Teamwork helps to save bird in a flap

A gull had a lucky escape after he was spotted struggling to fly because a plastic shopping bag had tangled tightly around his foot.

Monday, 30th April 2018, 12:37 pm
Updated Monday, 30th April 2018, 12:42 pm

Luckily, a passer-by called the RSPCA for help and waited with the gull until animal welfare officer (AWO) Peter Warne arrived to help.

The gull was struggling to fly and flapping his wings in a panic, close to the White Lion Retail Park on Boscombe Road, Dunstable on Thursday. (26 April.)

The bird had made its way into the bus lane of the road, and Peter knew he’d have to act fast to confine him so he could remove the bag safely.

Peter said: “This poor bird was struggling to walk with the bag on his foot and couldn’t fly higher than around 4ft, which put him in real danger. Every time he flapped his wings and lifted off the ground, the plastic bag blew open with air and weighed him down.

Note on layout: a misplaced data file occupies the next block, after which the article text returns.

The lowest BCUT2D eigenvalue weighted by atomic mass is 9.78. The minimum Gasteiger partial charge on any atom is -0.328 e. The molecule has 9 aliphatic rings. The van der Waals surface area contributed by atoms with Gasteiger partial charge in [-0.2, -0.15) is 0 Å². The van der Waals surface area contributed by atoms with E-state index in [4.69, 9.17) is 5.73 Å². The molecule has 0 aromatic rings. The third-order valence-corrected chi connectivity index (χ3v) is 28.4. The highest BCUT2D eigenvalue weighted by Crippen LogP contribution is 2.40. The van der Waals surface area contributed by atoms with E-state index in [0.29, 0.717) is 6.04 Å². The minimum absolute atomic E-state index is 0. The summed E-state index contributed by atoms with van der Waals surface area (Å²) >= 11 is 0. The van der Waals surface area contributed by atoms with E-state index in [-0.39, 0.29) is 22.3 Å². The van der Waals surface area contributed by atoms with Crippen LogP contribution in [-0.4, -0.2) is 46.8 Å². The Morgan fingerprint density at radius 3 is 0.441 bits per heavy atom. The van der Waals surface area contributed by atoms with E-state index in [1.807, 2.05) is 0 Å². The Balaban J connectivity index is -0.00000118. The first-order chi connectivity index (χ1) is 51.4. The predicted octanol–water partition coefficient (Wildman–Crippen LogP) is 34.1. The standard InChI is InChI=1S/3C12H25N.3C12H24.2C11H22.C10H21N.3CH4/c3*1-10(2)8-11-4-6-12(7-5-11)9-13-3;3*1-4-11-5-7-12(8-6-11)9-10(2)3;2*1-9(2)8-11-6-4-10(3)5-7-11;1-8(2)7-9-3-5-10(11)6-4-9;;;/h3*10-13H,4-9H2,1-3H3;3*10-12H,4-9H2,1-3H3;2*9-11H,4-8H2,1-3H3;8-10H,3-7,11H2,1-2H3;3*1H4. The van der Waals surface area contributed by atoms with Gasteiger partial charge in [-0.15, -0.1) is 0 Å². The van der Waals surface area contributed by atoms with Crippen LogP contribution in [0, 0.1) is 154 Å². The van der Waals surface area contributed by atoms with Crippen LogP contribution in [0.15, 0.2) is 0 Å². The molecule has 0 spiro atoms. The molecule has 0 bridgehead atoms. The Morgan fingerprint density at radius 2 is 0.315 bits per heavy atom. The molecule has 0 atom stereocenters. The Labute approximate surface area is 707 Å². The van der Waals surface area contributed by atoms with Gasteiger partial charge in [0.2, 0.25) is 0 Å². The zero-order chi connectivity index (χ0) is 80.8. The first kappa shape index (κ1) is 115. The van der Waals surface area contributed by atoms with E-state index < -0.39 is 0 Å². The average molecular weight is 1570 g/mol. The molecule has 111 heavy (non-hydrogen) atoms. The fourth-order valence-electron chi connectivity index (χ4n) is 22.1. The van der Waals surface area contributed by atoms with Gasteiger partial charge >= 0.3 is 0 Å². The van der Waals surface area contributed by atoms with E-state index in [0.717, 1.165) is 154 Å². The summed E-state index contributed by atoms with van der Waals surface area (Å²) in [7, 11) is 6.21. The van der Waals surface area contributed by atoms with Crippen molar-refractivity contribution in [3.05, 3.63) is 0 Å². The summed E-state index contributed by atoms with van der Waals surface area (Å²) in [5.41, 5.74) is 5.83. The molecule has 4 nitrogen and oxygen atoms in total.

“When I arrived he was in the road, but a bus driver had stopped his vehicle to create a barrier so I could get hold of the bird. It took me a little while as the gull was understandably nervous of me, but I did manage to catch him and was able to remove the plastic shopping bag from his foot. As the gull was otherwise unharmed, I released him straight away and watched him fly off.

“It could have been a very different story for the gull had we not been called to help, as he was vulnerable to dangers such as an attack from a predator like a fox, or being hit by a vehicle.

“It was very sad to see a wild bird trapped in litter like that, and I’d like to remind people of the importance of properly disposing of their rubbish. Such a simple act of throwing your rubbish away can prevent this sort of thing from happening.”

You can find out more about how to help animals by getting the RSPCA’s Guide to Animal Kindness online, which includes lots of suggestions for little acts of kindness towards animals.

Anyone who finds an injured wild animal can contact the RSPCA’s emergency line on 0300 1234 999.